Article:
Simon’s Backup Weblog


Primeval Mists

Posted in Uncategorized by Simon Bisson on March 31, 2007

Dawn mists
Originally uploaded by sbisson.

Sunlight on the dawn mists of a Florida swamp, from an early morning hot air balloon.

Somewhere below an alligator is stirring…

Orlando, Florida
March 2007

Advertisements

Calendar meet OneNote…

Posted in Uncategorized by Simon Bisson on March 30, 2007

If you’re using the excellent OneNote as a notebook replacement (with, or without a Tablet PC), you’ll want this free application from the folk behind the rather useful Tablet Enhancements for Outlook.

OneNote Calendar is a Ronseal application – it does exactly what it says on the tin.

It’s a simple enough tool – but one that makes it easy to see your notes in a calendar view, so you can use OneNote as a To Do list or a planning application – or just to find out when you took that note. Launch the tool, find the note you want in the calendar grid, preview the note to be sure, and then open it.

Recommended.

Sunrise Flight

Posted in Uncategorized by Simon Bisson on March 30, 2007

Sunrise Flight
Originally uploaded by sbisson.

Balloon in the sunrise sky

Orlando, Florida
March 2007

Rising with the sun

Posted in Uncategorized by Simon Bisson on March 30, 2007

Last week in Orlando I had the chance to take a dawn balloon flight, out over the swamps that ring the city.

It was a chance I wasn’t going to turn down – I’d had my first balloon flight many years ago, in a mass ascent over Bristol at the city’s famous balloon festival. Since then, I’d remember the sense of incredible calm and silence as we drifted over the city, the sun falling behind the downs as we slowly floated east.

Lifting off from a field behind Disney’s Celebration, we flew out over the swamps, over ancient cypresses, watching flocks of herons fly out for the days fishing. An osprey sat on its nest, while cardinals flashed red feathers from tree to tree. As the sun rose, it left traces of light and shadow ion the low-lying swamp mists, silhouetting the balloons that accompanied us across the sky.

The green forests spread below us, deep, dark, and silent. We passed over housing tracts, surprising families on dawn swims, and watched the light gild the edges of the theme parks. In the distance the sea glimmered silver, ready for the day. Finally we settled, ready to fold the balloon and head off for the waiting day.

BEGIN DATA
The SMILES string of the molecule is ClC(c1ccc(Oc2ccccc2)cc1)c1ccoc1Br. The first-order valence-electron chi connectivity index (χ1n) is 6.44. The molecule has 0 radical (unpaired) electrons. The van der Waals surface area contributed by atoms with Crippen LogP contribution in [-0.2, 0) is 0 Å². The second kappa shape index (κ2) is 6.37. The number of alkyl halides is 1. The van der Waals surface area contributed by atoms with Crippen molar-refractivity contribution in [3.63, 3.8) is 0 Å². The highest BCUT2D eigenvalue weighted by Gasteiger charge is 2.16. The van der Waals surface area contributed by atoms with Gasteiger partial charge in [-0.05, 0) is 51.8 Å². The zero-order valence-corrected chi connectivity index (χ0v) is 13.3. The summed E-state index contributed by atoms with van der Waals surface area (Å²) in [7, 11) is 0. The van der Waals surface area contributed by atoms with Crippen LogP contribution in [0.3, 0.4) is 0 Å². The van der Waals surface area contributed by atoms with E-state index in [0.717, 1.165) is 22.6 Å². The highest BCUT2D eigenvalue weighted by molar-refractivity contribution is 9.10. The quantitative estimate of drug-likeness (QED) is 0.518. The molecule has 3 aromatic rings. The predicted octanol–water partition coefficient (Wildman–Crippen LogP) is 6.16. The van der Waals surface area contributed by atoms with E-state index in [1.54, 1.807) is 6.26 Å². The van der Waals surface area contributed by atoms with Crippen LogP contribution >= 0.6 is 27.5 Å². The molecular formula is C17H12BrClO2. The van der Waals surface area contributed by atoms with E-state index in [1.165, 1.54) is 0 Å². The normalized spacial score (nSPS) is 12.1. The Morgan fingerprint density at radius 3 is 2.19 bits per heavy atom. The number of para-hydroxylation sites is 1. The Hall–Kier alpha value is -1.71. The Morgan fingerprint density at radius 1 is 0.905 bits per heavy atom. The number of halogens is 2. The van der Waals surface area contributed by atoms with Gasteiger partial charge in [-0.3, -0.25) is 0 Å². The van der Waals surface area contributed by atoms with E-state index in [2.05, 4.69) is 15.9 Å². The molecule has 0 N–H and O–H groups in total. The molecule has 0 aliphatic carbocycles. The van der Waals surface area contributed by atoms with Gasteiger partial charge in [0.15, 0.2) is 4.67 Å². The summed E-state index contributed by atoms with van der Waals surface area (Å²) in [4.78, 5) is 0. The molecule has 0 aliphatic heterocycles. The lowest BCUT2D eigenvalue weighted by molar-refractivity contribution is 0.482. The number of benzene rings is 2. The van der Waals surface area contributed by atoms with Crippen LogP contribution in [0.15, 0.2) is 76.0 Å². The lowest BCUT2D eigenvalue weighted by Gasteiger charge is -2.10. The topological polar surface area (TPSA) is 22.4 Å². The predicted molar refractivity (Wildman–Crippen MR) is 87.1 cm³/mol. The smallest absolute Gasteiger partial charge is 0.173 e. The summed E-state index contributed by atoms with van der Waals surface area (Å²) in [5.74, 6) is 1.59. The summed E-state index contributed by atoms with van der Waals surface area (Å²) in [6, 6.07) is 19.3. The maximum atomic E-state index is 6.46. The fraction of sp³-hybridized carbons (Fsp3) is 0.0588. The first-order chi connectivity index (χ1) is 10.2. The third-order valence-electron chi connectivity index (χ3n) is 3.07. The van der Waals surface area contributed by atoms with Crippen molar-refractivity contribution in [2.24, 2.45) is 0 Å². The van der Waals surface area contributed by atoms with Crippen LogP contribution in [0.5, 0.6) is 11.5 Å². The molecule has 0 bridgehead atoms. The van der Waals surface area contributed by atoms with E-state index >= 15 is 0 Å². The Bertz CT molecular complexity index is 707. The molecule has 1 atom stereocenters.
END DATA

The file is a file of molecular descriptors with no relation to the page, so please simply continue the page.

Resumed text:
An excellent experience, and a hearty recommendation for Jeff Thompson and his ground crew.

Osprey on its nest

Posted in Uncategorized by Simon Bisson on March 30, 2007

Osprey on its nest
Originally uploaded by sbisson.

Osprey nesting high in a cypress, deep in a Florida swamp near Orlando

Orlando, Florida
March 2007

Catching the light

Posted in Uncategorized by Simon Bisson on March 30, 2007

Catching the light
Originally uploaded by sbisson.

Fingers of light and shadow as the sun ruises over the Florida swamps and lakes, with a balloon rising over the trees

Orlando, Florida
March 2007

Is the iPhone really an Apple design?

Posted in Uncategorized by Simon Bisson on March 30, 2007

Here’s the Onyx, a concept device from industrial designers Pilotfish and Synaptics (who make the touch screen used by Apple for the iPhone).

I do like the idea of a phone that can send a kiss to the screen as an emoticon…

The Onyx concept acts as a remote for your life. And because life is activity based, not application based, the concept illustrates how applications such as phone, GPS, music, teleconference and calendar events can work simultaneously. The Onyx concept does not base its experience on treating applications as separate windows or entities that work in isolation. Rather, the Onyx concept seamlessly integrates functions into activity based experiences.